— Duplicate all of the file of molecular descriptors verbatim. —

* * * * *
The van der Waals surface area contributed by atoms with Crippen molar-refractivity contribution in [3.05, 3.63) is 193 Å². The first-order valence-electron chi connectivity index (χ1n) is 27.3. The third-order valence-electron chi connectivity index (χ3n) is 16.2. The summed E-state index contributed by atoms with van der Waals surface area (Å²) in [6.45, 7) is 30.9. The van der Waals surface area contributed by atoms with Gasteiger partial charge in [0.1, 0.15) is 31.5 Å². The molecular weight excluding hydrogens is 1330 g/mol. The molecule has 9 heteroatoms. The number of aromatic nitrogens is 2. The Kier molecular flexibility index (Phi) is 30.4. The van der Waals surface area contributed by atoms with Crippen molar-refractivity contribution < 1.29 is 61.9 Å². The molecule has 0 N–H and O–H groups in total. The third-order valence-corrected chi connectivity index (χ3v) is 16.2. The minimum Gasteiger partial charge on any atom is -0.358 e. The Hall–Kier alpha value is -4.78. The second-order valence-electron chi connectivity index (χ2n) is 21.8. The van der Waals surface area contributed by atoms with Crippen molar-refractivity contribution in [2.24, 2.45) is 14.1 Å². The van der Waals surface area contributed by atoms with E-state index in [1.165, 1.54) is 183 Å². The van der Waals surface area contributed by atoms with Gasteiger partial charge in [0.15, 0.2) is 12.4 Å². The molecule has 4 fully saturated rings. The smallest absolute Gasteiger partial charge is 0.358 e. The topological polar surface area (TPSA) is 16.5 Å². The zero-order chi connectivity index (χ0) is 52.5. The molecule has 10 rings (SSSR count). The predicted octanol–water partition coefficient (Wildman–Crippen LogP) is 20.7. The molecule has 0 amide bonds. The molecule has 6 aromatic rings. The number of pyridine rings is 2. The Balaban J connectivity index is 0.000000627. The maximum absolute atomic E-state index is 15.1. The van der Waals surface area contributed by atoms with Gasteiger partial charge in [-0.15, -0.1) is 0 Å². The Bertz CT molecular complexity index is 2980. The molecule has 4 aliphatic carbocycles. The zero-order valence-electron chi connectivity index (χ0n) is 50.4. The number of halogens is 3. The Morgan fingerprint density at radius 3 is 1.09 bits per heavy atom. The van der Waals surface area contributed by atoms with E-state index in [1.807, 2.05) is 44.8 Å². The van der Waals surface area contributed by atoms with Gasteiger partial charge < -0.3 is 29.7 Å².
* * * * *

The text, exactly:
The van der Waals surface area contributed by atoms with Crippen molar-refractivity contribution in [3.05, 3.63) is 193 Å². The first-order valence-electron chi connectivity index (χ1n) is 27.3. The third-order valence-electron chi connectivity index (χ3n) is 16.2. The summed E-state index contributed by atoms with van der Waals surface area (Å²) in [6.45, 7) is 30.9. The van der Waals surface area contributed by atoms with Gasteiger partial charge in [0.1, 0.15) is 31.5 Å². The molecular weight excluding hydrogens is 1330 g/mol. The molecule has 9 heteroatoms. The number of aromatic nitrogens is 2. The Kier molecular flexibility index (Phi) is 30.4. The van der Waals surface area contributed by atoms with Crippen molar-refractivity contribution < 1.29 is 61.9 Å². The molecule has 0 N–H and O–H groups in total. The third-order valence-corrected chi connectivity index (χ3v) is 16.2. The minimum Gasteiger partial charge on any atom is -0.358 e. The Hall–Kier alpha value is -4.78. The second-order valence-electron chi connectivity index (χ2n) is 21.8. The van der Waals surface area contributed by atoms with Crippen molar-refractivity contribution in [2.24, 2.45) is 14.1 Å². The van der Waals surface area contributed by atoms with E-state index in [1.165, 1.54) is 183 Å². The van der Waals surface area contributed by atoms with Gasteiger partial charge in [0.15, 0.2) is 12.4 Å². The molecule has 4 fully saturated rings. The smallest absolute Gasteiger partial charge is 0.358 e. The topological polar surface area (TPSA) is 16.5 Å². The zero-order chi connectivity index (χ0) is 52.5. The molecule has 10 rings (SSSR count). The predicted octanol–water partition coefficient (Wildman–Crippen LogP) is 20.7. The molecule has 0 amide bonds. The molecule has 6 aromatic rings. The number of pyridine rings is 2. The Balaban J connectivity index is 0.000000627. The maximum absolute atomic E-state index is 15.1. The van der Waals surface area contributed by atoms with Gasteiger partial charge in [-0.15, -0.1) is 0 Å². The Bertz CT molecular complexity index is 2980. The molecule has 4 aliphatic carbocycles. The zero-order valence-electron chi connectivity index (χ0n) is 50.4. The number of halogens is 3. The Morgan fingerprint density at radius 3 is 1.09 bits per heavy atom. The van der Waals surface area contributed by atoms with E-state index in [1.807, 2.05) is 44.8 Å². The van der Waals surface area contributed by atoms with Gasteiger partial charge < -0.3 is 29.7 Å².